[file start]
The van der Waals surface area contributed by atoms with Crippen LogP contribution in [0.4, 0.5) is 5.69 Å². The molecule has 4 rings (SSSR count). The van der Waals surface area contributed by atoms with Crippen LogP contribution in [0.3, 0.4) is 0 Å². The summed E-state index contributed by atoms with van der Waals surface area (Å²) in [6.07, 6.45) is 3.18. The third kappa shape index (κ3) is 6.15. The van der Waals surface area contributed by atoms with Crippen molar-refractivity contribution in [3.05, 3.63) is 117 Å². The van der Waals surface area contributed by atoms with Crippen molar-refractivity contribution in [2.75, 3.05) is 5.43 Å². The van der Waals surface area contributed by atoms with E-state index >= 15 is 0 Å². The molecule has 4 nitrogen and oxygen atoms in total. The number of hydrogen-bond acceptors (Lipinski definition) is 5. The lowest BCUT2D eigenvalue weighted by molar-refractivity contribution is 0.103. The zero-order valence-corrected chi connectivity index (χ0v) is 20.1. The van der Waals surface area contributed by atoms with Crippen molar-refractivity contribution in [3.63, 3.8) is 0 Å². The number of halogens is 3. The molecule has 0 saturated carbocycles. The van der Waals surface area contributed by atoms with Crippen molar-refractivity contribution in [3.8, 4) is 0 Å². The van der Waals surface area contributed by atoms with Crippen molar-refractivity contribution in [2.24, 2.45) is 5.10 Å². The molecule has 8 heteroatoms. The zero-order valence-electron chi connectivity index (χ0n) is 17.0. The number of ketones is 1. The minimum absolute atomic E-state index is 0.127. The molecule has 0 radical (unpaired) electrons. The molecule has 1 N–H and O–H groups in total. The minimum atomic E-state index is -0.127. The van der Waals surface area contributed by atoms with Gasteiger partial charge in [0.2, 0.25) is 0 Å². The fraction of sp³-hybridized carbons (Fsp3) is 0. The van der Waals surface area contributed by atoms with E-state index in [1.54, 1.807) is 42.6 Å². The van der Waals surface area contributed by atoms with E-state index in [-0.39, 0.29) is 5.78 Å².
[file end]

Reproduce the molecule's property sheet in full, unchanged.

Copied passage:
The van der Waals surface area contributed by atoms with Crippen LogP contribution in [0.4, 0.5) is 5.69 Å². The molecule has 4 rings (SSSR count). The van der Waals surface area contributed by atoms with Crippen LogP contribution in [0.3, 0.4) is 0 Å². The summed E-state index contributed by atoms with van der Waals surface area (Å²) in [6.07, 6.45) is 3.18. The third kappa shape index (κ3) is 6.15. The van der Waals surface area contributed by atoms with Crippen molar-refractivity contribution in [3.05, 3.63) is 117 Å². The van der Waals surface area contributed by atoms with Crippen molar-refractivity contribution in [2.75, 3.05) is 5.43 Å². The van der Waals surface area contributed by atoms with E-state index >= 15 is 0 Å². The molecule has 4 nitrogen and oxygen atoms in total. The number of hydrogen-bond acceptors (Lipinski definition) is 5. The lowest BCUT2D eigenvalue weighted by molar-refractivity contribution is 0.103. The zero-order valence-corrected chi connectivity index (χ0v) is 20.1. The van der Waals surface area contributed by atoms with Crippen molar-refractivity contribution in [3.63, 3.8) is 0 Å². The number of halogens is 3. The molecule has 0 saturated carbocycles. The van der Waals surface area contributed by atoms with Crippen molar-refractivity contribution in [3.8, 4) is 0 Å². The van der Waals surface area contributed by atoms with Crippen molar-refractivity contribution in [2.24, 2.45) is 5.10 Å². The molecule has 8 heteroatoms. The zero-order valence-electron chi connectivity index (χ0n) is 17.0. The number of ketones is 1. The minimum absolute atomic E-state index is 0.127. The molecule has 0 radical (unpaired) electrons. The molecule has 1 N–H and O–H groups in total. The minimum atomic E-state index is -0.127. The van der Waals surface area contributed by atoms with Gasteiger partial charge in [0.2, 0.25) is 0 Å². The fraction of sp³-hybridized carbons (Fsp3) is 0. The van der Waals surface area contributed by atoms with E-state index in [1.54, 1.807) is 42.6 Å². The van der Waals surface area contributed by atoms with E-state index in [-0.39, 0.29) is 5.78 Å².